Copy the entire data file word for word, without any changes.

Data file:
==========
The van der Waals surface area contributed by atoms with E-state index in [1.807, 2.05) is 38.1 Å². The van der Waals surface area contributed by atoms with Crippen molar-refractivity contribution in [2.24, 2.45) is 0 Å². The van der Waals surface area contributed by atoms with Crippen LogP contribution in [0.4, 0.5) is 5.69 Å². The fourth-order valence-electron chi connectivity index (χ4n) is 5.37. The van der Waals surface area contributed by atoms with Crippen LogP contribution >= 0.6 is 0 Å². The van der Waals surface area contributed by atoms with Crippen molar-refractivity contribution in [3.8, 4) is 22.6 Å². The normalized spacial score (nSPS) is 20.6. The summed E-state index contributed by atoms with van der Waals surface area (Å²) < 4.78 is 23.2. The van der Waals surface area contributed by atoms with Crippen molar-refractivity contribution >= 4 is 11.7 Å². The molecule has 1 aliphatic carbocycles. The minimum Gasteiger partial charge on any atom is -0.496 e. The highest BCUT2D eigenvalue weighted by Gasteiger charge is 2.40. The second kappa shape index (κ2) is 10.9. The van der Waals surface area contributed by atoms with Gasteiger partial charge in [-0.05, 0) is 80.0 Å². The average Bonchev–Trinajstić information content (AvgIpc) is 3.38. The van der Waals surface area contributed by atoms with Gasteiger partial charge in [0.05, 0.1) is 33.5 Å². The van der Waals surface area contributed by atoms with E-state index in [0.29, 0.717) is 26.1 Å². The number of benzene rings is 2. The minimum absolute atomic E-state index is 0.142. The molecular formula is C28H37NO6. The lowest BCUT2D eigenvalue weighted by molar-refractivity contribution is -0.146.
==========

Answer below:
The van der Waals surface area contributed by atoms with E-state index in [1.807, 2.05) is 38.1 Å². The van der Waals surface area contributed by atoms with Crippen molar-refractivity contribution in [2.24, 2.45) is 0 Å². The van der Waals surface area contributed by atoms with Crippen LogP contribution in [0.4, 0.5) is 5.69 Å². The fourth-order valence-electron chi connectivity index (χ4n) is 5.37. The van der Waals surface area contributed by atoms with Crippen LogP contribution >= 0.6 is 0 Å². The van der Waals surface area contributed by atoms with Crippen molar-refractivity contribution in [3.8, 4) is 22.6 Å². The normalized spacial score (nSPS) is 20.6. The summed E-state index contributed by atoms with van der Waals surface area (Å²) < 4.78 is 23.2. The van der Waals surface area contributed by atoms with Crippen molar-refractivity contribution >= 4 is 11.7 Å². The molecule has 1 aliphatic carbocycles. The minimum Gasteiger partial charge on any atom is -0.496 e. The highest BCUT2D eigenvalue weighted by Gasteiger charge is 2.40. The second kappa shape index (κ2) is 10.9. The van der Waals surface area contributed by atoms with Gasteiger partial charge in [-0.05, 0) is 80.0 Å². The average Bonchev–Trinajstić information content (AvgIpc) is 3.38. The van der Waals surface area contributed by atoms with Gasteiger partial charge in [0.05, 0.1) is 33.5 Å². The van der Waals surface area contributed by atoms with E-state index in [0.29, 0.717) is 26.1 Å². The number of benzene rings is 2. The minimum absolute atomic E-state index is 0.142. The molecular formula is C28H37NO6. The lowest BCUT2D eigenvalue weighted by molar-refractivity contribution is -0.146.